I could live with that path, but I truly resented the idea of taking any more math classes. When confiding in my now-husband, Andy, who had bravely just left his own Ph.D., about my situation, he encouraged me to just be honest about what I wanted.

He helped me see that I wasn’t responsible for making everyone happy.

Motivated by resentment and armed with my husband’s support I went to my graduate adviser. Sitting outside his door waiting for the meeting, I pumped myself up with Eminem’s “Lose Yourself” on my iPod, summon up the courage. This opportunity comes once in a lifetime, yo!

I told my math adviser my story, and boldly asked if I could take computer science classes for math credit. To my surprise, I left that meeting with a full year’s worth of computer science classes on my schedule, zero math classes, and even computer science research to satisfy my math master’s research. No more math again ever, except for earning my keep by teaching it.

Lessons learned: a little support, just from one person who can verify that you’re actually not crazy, goes a long way. Lean through the fear to ask for what you want. You just might get it!

 

I told my computer science professors that I wanted to leave math, that I really wanted to study computer science. So they invited me to on their Ph.D. program. It was an invitation that would have been a complete dream the previous year. But it was based on a people-pleasing half-truth, because at this point, while I loved programming and creating, I really didn’t enjoy academia in either department. 

It was tough to turn that offer down, but I had to be honest about what I knew.

Lessons learned: people give you opportunities based on what you say you want. And to get what you want, you have to turn down amazing opportunities.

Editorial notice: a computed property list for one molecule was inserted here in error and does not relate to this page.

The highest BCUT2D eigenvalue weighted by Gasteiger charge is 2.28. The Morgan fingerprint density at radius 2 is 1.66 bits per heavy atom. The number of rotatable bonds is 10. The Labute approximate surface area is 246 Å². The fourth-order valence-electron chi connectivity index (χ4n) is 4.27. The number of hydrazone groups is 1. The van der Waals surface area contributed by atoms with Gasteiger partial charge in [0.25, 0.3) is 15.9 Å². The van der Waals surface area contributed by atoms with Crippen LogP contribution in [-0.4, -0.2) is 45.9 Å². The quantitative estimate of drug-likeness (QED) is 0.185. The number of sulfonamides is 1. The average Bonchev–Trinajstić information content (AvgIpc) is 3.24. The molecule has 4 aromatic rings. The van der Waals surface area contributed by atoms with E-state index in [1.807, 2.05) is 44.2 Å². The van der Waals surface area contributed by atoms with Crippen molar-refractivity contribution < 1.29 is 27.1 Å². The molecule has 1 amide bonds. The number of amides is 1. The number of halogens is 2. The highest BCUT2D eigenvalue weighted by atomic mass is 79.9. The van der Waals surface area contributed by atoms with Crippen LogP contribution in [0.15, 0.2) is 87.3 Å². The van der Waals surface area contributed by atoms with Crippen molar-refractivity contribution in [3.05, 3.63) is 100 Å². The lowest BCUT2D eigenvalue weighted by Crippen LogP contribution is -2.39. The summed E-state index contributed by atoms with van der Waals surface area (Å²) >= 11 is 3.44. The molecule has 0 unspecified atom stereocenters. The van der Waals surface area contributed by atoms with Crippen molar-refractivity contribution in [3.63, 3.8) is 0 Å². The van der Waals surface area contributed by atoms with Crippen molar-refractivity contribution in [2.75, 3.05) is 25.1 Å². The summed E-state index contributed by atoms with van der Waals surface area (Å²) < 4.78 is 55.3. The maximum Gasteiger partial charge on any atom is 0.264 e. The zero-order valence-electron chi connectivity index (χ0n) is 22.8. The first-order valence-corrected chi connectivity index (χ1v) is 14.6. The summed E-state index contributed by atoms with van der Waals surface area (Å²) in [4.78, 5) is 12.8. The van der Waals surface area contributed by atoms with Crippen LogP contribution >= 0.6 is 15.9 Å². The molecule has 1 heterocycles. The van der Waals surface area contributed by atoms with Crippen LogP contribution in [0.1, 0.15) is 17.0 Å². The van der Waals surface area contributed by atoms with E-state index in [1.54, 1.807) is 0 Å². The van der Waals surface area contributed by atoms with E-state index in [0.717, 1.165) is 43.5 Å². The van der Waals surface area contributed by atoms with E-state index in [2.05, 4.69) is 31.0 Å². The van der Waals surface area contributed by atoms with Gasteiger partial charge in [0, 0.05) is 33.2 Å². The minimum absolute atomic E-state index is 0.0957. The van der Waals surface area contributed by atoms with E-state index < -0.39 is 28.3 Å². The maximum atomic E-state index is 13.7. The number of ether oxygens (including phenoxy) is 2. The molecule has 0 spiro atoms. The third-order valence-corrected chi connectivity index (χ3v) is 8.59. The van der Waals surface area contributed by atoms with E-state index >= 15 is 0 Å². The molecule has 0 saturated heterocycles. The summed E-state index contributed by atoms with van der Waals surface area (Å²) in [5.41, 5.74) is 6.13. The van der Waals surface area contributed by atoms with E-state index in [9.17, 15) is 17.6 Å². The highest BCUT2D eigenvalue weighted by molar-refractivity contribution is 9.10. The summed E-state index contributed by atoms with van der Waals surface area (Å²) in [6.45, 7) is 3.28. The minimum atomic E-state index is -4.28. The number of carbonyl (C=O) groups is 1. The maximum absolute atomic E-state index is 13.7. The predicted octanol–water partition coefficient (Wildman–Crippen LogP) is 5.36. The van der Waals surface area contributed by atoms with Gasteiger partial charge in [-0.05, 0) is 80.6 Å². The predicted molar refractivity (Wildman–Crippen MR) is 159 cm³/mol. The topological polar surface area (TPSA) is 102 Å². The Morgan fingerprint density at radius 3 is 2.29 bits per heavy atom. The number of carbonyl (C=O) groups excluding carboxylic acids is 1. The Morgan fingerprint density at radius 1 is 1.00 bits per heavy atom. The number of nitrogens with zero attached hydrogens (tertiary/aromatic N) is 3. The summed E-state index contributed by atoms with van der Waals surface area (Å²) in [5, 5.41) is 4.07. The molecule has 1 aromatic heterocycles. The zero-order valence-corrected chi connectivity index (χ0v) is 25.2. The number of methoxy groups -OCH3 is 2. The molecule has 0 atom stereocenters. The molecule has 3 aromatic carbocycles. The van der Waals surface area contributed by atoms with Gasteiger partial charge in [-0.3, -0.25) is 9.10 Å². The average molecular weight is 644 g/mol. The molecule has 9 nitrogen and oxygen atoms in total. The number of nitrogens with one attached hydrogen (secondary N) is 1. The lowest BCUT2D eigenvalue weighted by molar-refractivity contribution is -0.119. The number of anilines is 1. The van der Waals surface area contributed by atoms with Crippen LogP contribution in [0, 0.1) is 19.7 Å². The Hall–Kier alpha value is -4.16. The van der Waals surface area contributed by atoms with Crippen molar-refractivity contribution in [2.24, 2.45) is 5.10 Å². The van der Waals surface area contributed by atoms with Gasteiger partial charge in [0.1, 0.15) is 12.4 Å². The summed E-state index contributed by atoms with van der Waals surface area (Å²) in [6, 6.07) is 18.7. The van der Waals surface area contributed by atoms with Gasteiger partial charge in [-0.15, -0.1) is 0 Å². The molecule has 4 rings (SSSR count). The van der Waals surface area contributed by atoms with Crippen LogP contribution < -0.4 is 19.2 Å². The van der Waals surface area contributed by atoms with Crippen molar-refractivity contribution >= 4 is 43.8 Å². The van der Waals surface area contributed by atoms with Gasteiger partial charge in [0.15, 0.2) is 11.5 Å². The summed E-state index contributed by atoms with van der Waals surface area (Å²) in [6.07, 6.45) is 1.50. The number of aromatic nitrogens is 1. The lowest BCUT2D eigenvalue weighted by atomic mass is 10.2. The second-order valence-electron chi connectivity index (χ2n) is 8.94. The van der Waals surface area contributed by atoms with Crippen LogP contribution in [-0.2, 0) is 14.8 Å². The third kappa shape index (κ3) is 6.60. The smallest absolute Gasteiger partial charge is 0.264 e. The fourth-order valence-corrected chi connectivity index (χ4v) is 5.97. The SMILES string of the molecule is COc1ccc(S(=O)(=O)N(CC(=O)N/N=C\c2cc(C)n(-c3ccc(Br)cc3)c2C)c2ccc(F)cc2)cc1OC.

The whole time, almost everyone in my life thought I was settling. I had to have a lot of grit and determination on my own to be confident that I was on the right path. My mother, along with the computer science department, was convinced that Andy had talked me out of the Ph.D., and that it was his “fault” I was leaving such a prestigious path and wonderful opportunity. 

My thesis adviser in the computer science department actually told me not to tell others that I was leaving, or why, afraid that I would convince other Ph.D. students to drop out – as if I’d caught some disease from Andy that would spread from me to my colleagues. And, when I finally settled on a part-time web job, while I worked to build my own web development career, my friends at the internship thought I was settling.

Nevertheless, I’ve never once looked back with the teeniest-tiniest sliver of regret. Leaving the Ph.D. was unequivocally the best thing I’ve ever done for my career and life. 

critter-128 copyToday, I positively adore what I do. 

I’ve been running a successful web development company since 2009. I’m currently working on my next career turn, this time around being more open about it. This new path combines web development with personal growth.

As I realize how much of my path has been difficult for emotional reasons, like feeling the need to please people and be externally validated, I want to use technology to help others through these struggles. My new company, Critter.Co, develops just that – personal growth tools and processes for living a happier life,  combined with game elements to make it fun. Check it out here to be your You-est You!

What makes you happy? Trust your gut, take action, and be your You-est You! What small step can you take today towards being who you want to be?

{ 2 comments… add one }
  • J.D. Meier February 13, 2014, 10:55 pm

    It’s another remind we have to do what makes us come alive.
    We can’t do it for our parents.
    We can’t do it for our friends.
    We gotta do what we were born to do.
    It’s how we flourish.

    It’s hard to be great at something you have no passion for.
    Whether you hate the problem or love the customer, it’s that passion that ignites your fire.

    And, as they say, it’s better to burn out, than fade away.

    Web dev with personal growth sounds like a power-packed path.

    Reply
    • Glori Surban March 1, 2014, 2:56 am

      Beautiful comment, J.D.!

      “It’s hard to be great at something you have no passion for.” — So true and so relevant.

      That’s why self-awareness is so important. You really have to give yourself a chance to know what makes you tick, and not just go after what everybody else wants or is telling you to do.

      Reply